One in 9 housing units in the Baltimore region sat empty last year, from well-tended homes for sale to boarded-up shells, according to new estimates from the Census Bureau.
That's on the high side but not nearly the highest. The agency measured vacancy for the 75 largest metro areas -- not counting vacation properties shuttered in the off-season -- and says the Baltimore region is in a three-way tie with Chicago and Pittsburgh for the 26th worst rate. (It's 11.6 percent, to be exact.)
The city's vacancy woes are well-known, but the Census Bureau looked at metro areas as a whole. Locally, that includes the five counties around Baltimore in addition to the city.
So who's No. 1? The economically hard-hit Dayton, Ohio, with a vacancy rate of nearly 17 percent last year. Close behind is Las Vegas, housing-bubble region extraordinaire. Here's the full top 10:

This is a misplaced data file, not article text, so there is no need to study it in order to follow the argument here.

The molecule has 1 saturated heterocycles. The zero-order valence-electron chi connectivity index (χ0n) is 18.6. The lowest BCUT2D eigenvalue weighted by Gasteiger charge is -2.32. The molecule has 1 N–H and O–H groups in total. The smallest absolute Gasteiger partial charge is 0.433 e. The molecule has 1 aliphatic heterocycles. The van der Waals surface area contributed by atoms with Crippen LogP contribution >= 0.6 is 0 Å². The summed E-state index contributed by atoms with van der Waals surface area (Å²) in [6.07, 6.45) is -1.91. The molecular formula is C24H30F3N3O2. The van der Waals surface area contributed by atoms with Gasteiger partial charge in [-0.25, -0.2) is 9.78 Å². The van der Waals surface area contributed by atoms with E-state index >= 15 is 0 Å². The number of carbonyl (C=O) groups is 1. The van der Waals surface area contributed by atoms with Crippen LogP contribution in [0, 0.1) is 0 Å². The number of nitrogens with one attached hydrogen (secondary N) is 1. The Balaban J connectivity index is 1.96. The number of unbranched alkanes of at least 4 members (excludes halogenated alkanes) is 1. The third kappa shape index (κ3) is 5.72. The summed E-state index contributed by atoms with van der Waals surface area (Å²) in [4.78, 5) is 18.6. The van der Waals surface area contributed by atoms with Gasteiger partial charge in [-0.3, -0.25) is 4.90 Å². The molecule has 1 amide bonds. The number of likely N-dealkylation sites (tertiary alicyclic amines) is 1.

1. Dayton (16.9 percent)
2. Las Vegas (16 percent)
3. Oklahoma City (14.8 percent)
4. (tie) Buffalo, N.Y. (14.5 percent)
4. (tie) Tampa, Fla. (14.5 percent)
6. Jacksonville, Fla. (14.1 percent)
7. Orlando, Fla. (14 percent)
8. Akron, Ohio (13.8 percent)
9. (tie) Birmingham, Ala. (13.7 percent) -- check out this story about the area's bankruptcy woes
9. (tie) Memphis, Tenn. (13.7 percent)
Today's figures come from the bureau's Housing Vacancy Survey. According to those estimates, the homeowner vacancy rate -- just empty homes for sale -- was 2.8 percent in the Baltimore region last year. That's the highest it's been since 1995, when it hit 3.2 percent.
Are you seeing more or fewer vacant homes near you?